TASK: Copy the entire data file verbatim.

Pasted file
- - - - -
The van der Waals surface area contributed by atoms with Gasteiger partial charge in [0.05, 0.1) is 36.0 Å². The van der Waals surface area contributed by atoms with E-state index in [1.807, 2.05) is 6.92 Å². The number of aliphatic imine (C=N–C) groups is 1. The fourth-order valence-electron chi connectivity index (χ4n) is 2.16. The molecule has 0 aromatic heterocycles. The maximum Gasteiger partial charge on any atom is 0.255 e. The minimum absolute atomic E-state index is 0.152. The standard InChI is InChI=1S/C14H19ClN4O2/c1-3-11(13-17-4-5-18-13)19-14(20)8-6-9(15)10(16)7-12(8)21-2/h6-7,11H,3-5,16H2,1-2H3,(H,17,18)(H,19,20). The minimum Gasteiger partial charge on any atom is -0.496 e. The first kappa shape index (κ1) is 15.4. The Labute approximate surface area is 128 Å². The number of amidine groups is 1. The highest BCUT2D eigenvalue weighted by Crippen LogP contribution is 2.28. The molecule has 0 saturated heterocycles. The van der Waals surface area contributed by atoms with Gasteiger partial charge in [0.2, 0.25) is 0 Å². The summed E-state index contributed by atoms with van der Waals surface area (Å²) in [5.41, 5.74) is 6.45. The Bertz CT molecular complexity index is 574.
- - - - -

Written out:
The van der Waals surface area contributed by atoms with Gasteiger partial charge in [0.05, 0.1) is 36.0 Å². The van der Waals surface area contributed by atoms with E-state index in [1.807, 2.05) is 6.92 Å². The number of aliphatic imine (C=N–C) groups is 1. The fourth-order valence-electron chi connectivity index (χ4n) is 2.16. The molecule has 0 aromatic heterocycles. The maximum Gasteiger partial charge on any atom is 0.255 e. The minimum absolute atomic E-state index is 0.152. The standard InChI is InChI=1S/C14H19ClN4O2/c1-3-11(13-17-4-5-18-13)19-14(20)8-6-9(15)10(16)7-12(8)21-2/h6-7,11H,3-5,16H2,1-2H3,(H,17,18)(H,19,20). The minimum Gasteiger partial charge on any atom is -0.496 e. The first kappa shape index (κ1) is 15.4. The Labute approximate surface area is 128 Å². The number of amidine groups is 1. The highest BCUT2D eigenvalue weighted by Crippen LogP contribution is 2.28. The molecule has 0 saturated heterocycles. The van der Waals surface area contributed by atoms with Gasteiger partial charge in [0.2, 0.25) is 0 Å². The summed E-state index contributed by atoms with van der Waals surface area (Å²) in [5.41, 5.74) is 6.45. The Bertz CT molecular complexity index is 574.